suddenly the inspired prophet John the Babtist appeared, pointing the way
to one which he was not worthy to serve -- Jesus of Nazareth. And did this
Jesus not upset the normal behaviours -- love rather than hate, serve
rather than dominate, understand rather than dogmatise, heal rather than
kill, etc. Such was his madness that he had to die on a cross while many
of his followers in several generations became martyrs.

However, inspiration goes far beyond than merely religion. People like
artists, actors, teachers, scientists, farmers and even children can
become inspired in what they want to do. So where does this inspiration
comes from?

The etymology of the word given above suggests that it comes from outside
a person -- breath into. But is this really the case? I think that
although something outside the person can trigger the inspiration in that
person, the actual upwelling of this inspiration happens within that

But the etymology of the word may also lead us closer to the truth.
Ancient people did not know that air contains oxygen, that this oxygen
dissolves in the blood, that it then reacts in the mitochodria of cells
with glucose to release physical free energy and this free energy is
needed to do work. This piece of biochemistry is for me a metaphor what
inspiriration is about.

Inspiration is for me the release of immense mental free energy which is
then focussed on a definite action to sustain it. While using that mental
free energy, mental entropy is created. It is first manifested as chaos of
becoming, but once the bifurcation point has been reached, it may then
emerge into a new order of being. That chaos is the very reason why the
ancient Greeks sometimes associated inspiration with "mania"=madness.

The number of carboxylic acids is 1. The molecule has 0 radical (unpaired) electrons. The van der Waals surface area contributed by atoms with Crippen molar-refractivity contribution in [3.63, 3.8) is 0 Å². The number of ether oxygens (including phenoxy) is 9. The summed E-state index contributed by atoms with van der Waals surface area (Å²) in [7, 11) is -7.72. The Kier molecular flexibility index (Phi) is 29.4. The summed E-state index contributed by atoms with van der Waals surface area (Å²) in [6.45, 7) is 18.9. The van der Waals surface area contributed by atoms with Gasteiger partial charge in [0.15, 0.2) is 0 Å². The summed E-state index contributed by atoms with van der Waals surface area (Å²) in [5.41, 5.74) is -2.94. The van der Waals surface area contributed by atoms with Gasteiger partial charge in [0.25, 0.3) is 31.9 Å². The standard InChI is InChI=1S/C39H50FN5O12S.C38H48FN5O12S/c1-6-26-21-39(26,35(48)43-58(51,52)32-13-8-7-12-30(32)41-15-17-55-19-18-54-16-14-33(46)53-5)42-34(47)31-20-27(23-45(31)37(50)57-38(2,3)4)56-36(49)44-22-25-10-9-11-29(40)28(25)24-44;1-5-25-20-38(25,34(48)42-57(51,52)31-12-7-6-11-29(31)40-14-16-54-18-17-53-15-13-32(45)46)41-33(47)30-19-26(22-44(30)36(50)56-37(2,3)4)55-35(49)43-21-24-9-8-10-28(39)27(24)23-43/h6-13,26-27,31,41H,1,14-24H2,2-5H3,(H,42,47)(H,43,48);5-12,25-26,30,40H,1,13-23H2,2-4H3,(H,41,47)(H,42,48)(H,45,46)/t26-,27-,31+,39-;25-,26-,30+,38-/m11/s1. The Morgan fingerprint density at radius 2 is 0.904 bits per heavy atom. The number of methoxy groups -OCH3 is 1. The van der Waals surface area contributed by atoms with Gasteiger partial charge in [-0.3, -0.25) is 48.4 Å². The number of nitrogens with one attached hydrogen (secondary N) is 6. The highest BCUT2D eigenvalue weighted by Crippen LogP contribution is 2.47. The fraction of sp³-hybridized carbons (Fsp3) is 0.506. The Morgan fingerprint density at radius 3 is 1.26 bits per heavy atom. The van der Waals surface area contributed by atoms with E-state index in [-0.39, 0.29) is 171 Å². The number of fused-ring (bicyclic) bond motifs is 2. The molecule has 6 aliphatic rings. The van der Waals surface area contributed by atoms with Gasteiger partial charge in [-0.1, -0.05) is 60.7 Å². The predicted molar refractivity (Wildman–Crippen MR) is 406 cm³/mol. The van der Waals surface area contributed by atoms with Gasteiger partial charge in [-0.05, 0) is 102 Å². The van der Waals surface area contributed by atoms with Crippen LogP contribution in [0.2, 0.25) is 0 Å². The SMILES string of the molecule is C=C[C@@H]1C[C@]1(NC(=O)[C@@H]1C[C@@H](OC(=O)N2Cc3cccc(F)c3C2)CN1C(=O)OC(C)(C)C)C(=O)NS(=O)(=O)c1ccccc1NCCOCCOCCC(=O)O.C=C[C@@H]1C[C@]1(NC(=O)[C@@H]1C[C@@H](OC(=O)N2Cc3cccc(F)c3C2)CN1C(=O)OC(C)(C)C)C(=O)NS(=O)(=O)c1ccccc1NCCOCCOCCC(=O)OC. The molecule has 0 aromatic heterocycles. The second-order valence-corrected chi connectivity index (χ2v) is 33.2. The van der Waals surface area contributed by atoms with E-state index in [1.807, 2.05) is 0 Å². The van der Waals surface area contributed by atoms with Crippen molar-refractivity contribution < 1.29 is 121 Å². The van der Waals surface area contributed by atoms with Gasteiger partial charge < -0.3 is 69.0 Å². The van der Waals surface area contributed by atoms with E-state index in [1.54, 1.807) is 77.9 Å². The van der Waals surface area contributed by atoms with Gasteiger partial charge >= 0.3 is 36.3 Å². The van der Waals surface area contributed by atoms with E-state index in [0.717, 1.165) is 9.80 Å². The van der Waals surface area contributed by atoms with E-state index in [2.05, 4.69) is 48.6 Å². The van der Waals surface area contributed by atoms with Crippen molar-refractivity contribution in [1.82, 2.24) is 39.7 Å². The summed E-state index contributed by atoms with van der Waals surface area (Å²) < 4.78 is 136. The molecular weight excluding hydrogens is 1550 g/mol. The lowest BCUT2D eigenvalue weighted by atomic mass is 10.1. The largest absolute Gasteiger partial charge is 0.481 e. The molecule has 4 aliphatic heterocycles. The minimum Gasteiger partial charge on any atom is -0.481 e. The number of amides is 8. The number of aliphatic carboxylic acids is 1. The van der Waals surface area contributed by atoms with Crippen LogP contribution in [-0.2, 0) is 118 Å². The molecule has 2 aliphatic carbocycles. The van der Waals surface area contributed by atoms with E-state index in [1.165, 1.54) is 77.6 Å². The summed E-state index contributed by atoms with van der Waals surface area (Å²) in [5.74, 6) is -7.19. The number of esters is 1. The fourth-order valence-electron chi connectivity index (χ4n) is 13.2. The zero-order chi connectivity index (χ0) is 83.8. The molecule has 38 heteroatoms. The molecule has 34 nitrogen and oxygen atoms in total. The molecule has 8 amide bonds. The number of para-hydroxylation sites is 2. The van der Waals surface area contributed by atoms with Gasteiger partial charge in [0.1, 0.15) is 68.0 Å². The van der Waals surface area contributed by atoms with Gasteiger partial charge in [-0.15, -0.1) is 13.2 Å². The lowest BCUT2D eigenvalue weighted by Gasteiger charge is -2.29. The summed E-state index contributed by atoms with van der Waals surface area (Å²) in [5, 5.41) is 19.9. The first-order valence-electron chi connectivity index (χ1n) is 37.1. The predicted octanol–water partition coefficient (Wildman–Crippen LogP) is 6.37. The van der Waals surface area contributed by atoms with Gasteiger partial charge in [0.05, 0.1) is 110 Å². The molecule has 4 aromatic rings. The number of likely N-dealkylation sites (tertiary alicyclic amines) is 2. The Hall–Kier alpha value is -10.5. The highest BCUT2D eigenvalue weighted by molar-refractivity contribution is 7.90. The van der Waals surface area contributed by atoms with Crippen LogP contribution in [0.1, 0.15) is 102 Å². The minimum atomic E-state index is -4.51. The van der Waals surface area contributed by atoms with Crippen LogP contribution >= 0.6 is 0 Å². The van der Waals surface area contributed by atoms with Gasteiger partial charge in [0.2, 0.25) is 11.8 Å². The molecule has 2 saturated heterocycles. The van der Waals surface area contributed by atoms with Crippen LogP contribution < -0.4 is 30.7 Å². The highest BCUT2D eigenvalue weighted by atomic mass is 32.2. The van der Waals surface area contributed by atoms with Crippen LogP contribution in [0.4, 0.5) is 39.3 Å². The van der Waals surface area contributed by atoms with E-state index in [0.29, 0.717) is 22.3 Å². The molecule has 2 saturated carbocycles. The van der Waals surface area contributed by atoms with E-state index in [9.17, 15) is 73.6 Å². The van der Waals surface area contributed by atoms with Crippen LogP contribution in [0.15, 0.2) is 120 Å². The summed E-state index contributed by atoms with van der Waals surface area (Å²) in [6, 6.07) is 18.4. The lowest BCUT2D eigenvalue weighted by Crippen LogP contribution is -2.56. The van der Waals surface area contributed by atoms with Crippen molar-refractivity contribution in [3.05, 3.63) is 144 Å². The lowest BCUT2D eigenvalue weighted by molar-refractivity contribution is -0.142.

Please study the bottom definition (American Heritage Dictionary) of
inspiration on the page
< >
See how many of the six facets given fit into my description above in terms
of "free energy" (two words, one concept) and "entropy production" (again
two words, but one concept).

A person suffering starvation becomes gradually weaker until that person
cannot move a limb. It is the same with the mind as with the body. A
starved mind cannot get inspired. The mind has to grow with emergences and
digestions. It means that the mind requires creativity for this growth.
Thus a creative mind will often have inspirations.

What in the mind is responsible for these inspirations? I think that it is
knowledge gained through creative thinking. As such this knowledge has to
exhibit the 7Es (seven essentialities of creativity) -- liveness,
sureness, wholeness, fruitfulness, spareness, otherness and openness. The
less the knowledge exhibits these 7Es, the less the inspirations to be
derived from it.

How can people from an OO get inspired to transform that OO into a LO? Get
them together in a dialogue through which each can share and compare
his/her personal knowledge with that of the others. Help them to stay
focussed on what they really want to become such as the "mania" which i
have listed above.

The inspiration for this essay has been triggered by a managing director
who contacted me in private. He wants his organisation to become a LO. I
think that he will have to keep this issue of inspiration in mind
otherwise nothing will become of his plan.

With care and best wishes


At de Lange <> Snailmail: A M de Lange Gold Fields Computer Centre Faculty of Science - University of Pretoria Pretoria 0001 - Rep of South Africa

Learning-org -- Hosted by Rick Karash <> Public Dialog on Learning Organizations -- <>

"Learning-org" and the format of our message identifiers (LO1234, etc.) are trademarks of Richard Karash.